Proudly waving on Flag Day and beyond


Linda Mider - Contributing columnist



Americans honor June 14 as Flag Day. In coordination with Flag Day, the Blanchester American Legion Post 179 along with the Boy Scouts will be having a Flag Retirement Ceremony at the ballpark beside the Municipal Building on Cherry Street.

Did you ever wonder about our flag and why June 14th was chosen as Flag Day?

Before a unified flag was ordered, the Colonies used several different flags.

During the Revolution, one of them was the Gadsden flag, also known as the “Don’t Tread on Me” flag. On June 14, 1777, the Continental Congress passed a flag resolution, stating that our flag would have 13 red and white stripes and a blue field with white stars.

One-hundred years later on June 14, 1877, the first national observance of Flag Day took place.

In the late 1800s, schoolteachers wanted to conduct Flag Day observances to teach school children about patriotism and history. One schoolteacher, Bernard Cigrand, lobbied Congress for many years for Flag Day to be officially observed. He is known as the “Father of Flag Day.

Other patriotic groups spent years trying to convince Congress to make Flag Day official. In 1916, President Woodrow Wilson issued a proclamation stating that June 14 shall be National Flag Day, and later in 1949, it was made an official day by an Act of Congress.

The flag retirement ceremony is very touching, and I recommend everyone who has never observed one to go out Monday at 6:30 p.m. and observe the respect shown Old Glory.

First, the U. S. Flag Code states that. “The flag, when it is in such condition that it is no longer a fitting emblem for display, should be destroyed in a dignified way, preferably by burning.” The traditional method of retirement is to incinerate the flag, but his does not mean just tossing it into a fire.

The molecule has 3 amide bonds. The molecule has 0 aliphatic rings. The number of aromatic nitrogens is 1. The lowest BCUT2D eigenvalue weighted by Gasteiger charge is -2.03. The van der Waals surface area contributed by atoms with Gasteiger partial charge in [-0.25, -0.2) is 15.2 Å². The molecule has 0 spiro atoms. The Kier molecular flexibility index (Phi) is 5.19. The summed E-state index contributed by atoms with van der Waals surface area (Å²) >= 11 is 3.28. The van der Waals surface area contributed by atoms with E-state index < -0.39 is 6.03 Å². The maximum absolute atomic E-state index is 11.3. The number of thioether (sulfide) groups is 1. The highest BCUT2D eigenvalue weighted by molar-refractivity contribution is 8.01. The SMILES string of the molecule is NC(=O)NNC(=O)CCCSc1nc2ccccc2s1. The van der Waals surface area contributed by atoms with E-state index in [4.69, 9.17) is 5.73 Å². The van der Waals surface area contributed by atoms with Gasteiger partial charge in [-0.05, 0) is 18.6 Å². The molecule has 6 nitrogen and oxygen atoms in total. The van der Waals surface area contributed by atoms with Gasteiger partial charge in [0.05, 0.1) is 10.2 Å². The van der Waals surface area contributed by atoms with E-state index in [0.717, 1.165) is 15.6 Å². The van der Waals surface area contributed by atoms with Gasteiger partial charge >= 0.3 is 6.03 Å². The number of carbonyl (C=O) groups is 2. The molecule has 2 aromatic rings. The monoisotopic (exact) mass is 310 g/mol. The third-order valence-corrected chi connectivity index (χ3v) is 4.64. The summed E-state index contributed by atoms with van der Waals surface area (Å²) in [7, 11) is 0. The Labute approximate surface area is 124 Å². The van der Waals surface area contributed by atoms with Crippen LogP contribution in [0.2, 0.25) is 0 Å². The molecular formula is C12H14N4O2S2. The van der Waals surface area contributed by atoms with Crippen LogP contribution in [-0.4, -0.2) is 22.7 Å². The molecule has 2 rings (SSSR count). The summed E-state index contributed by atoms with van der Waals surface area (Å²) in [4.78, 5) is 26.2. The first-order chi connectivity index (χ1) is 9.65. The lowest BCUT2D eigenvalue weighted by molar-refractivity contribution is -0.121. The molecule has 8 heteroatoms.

The American Legion Auxiliary has set up a flag disposal box in the Municipal Building by the mayor’s office. You can also give an old flag to any Legion or Auxiliary member. The flags are collected and once a year on Flag Day they are retired with the help of the Boy Scouts.

At the ceremony, a symbolic flag is stretched out and cut, and the Scout leaders and Scouts have responsive readings.

The U.S. flag should be treated with respect when it’s flying, and it should be treated with respect when it’s being retired.

The flag ceases to be a flag if it is cut into pieces. We cut the flag into four pieces, three red-and-white striped banners and the blue star field. We leave the blue field intact because no one should ever let the union be broken. As the parts of the flag are placed in the fire, remember: Old flags never die, they just get fired up!”

One flag will have thea speech said over it and the other flags will be incinerated in the fire. After all flags get incinerated, the ashes will be collected and buried in a dignified spot.

On Flag Day, fly your flag, remembering the sacrificing that our forefathers fought and died for. Look at the Red, White & Blue and think about what they represent.

Let the Stars & the Stripes wave and Long May She Wave on High.

Linda Mider is Americanism Chairman, American Legion Auxiliary, Marion Unit 179, Blanchester.

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Linda Mider

Contributing columnist